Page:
Monday, January 23, 2012

The Week in Sabers

Thursday I was surrounded by geeks waving light sabers. Saturday I was with a room full of fencers waving sabers of a more traditional kind. All part of my New Year's resolution to meet new people and do new things.

First came pub trivia with Geeks Who Drink. My team was at a bit of disadvantage with some of the 21st-century pop trivia questions, but when it came to naming the metal grate that barred access to a medieval castle,* we were aces. After briefly being in the top 10, we ended up No. 11 for the evening (out of 14). A less than stellar debut for me, I admit, but that just means there's room for improvement next time.

Then I got in touch with my inner swashbuckler at Laguna Fencing Center. Actually, I confirmed my suspicion that I wouldn't last long in a real pirate battle, but with blunted blades and protective gear and comparably unskilled opponents, it was a lot of fun.

Tuesday, January 17, 2012

I had a blog once.

Looks like nobody's been here for a while, eh? From 2005 to 2010, I used this blog to report on and perhaps promote my endeavors as an entertainer. I'm afraid that part of my life has been rather neglected lately as I became distracted by things like earning an income, finding a place to live, eating, and other such nonsense, which is why there were no posts here in 2011. I figured no one was interested in the mundane trivia of my life.

Then again, considering the lack of traffic this place had during the peak of my posting, no one was much interested in my entertainment career either. So here goes the mundane trivia.

Having major medical insurance again after a long, nervous hiatus (Have I mentioned my "entertainment career"?), I went for my first doctor visit in years. The assistant took my blood pressure and left me by myself in the exam room. From what I remembered about physical exams, you're supposed to take off your clothes, so I set there thinking how embarrassing it would be to have the doctor walk in and say, "Why the hell are fully dressed?" Not nearly as awkward as having him walk in and say, "Why the hell are you naked?", I decided. Then again, it was surprisingly warm in the exam room, and I began to think naked might actually be more comfortable. So I compromised by unbuttoning my shirt so I could just be sitting there casually when he came in and play it like I was just starting to get undressed or simply making myself at ease, whichever seemed more appropriate. Then I started to creep myself out a little because it was starting to feel like I was setting up a seduction scene, so I rebuttoned my shirt and rolled my sleeves up to my elbows in a manly fashion.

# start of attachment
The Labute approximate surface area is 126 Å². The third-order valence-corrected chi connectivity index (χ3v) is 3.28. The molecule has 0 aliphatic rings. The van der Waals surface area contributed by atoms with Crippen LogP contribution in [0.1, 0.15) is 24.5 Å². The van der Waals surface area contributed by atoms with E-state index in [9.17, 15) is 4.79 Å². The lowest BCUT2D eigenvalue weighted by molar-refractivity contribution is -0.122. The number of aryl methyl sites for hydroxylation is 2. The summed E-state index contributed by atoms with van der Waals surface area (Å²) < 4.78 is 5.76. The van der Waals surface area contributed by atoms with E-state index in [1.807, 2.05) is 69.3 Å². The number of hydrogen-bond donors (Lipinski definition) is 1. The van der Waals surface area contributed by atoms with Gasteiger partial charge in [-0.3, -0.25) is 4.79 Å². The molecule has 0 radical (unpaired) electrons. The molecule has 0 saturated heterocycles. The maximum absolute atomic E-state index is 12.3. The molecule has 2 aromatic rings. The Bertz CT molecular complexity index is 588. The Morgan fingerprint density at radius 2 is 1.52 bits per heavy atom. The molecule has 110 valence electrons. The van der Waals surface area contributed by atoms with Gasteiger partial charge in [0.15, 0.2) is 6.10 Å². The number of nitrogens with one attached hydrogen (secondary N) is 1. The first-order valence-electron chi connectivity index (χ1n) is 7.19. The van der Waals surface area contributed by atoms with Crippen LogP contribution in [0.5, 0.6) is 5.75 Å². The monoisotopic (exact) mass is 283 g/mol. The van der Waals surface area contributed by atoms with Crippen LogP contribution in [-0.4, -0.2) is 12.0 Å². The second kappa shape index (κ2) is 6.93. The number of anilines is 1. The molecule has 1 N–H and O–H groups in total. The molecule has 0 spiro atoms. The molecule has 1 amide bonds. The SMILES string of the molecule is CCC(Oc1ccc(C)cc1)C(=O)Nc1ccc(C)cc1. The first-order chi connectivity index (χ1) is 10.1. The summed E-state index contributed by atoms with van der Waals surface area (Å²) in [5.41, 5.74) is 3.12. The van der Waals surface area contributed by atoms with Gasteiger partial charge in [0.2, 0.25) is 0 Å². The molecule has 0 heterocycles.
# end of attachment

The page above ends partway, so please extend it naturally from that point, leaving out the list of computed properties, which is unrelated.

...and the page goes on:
When the doctor came in, he asked me why I was there and I started explaining that I just came in because I hadn't been to a doctor in a while, which suddenly seemed liked a totally insufficient reason for taking a day off work and wasting the time of busy professionals, so I mentioned that I had a couple of moles on my back.

Suddenly, I had a reason to take off my shirt and the doctor had a reason to examine me. Everything was falling into a place, and our respective roles and motivations were crystal clear. He excused himself and said he would remove the moles after his assistant collected some blood samples. She came in, and drew three vials of blood, while I sat there wondering why I hadn't put my shirt back on.  She kept her shirt on the whole time off course, and there I sat feeling exposed and inappropriate. I'm sure she's seen worse, I told myself. Then again, maybe she hadn't. Maybe this was the kind of medical practice where patients stay fully clothed unless nudity is medically necessary. There certainly wasn't any of the head-turning and coughing that I remember from previous physicals. I wasn't about to ask anyone to hold me in that special way, either. That would just seem cheap.

After she left the room, I put my shirt back on, walked to another room, took off my shirt, and had my moles snipped off.

Is it odd that I miss them? I didn't even notice they were there most of the time, but know whenever I move my left arm and the shirt rubs against the spot where the bigger one used to be, I can't feel it there, or I can feel it not there.

Well, at least when I take my shirt off this summer, people won't be staring at those moles.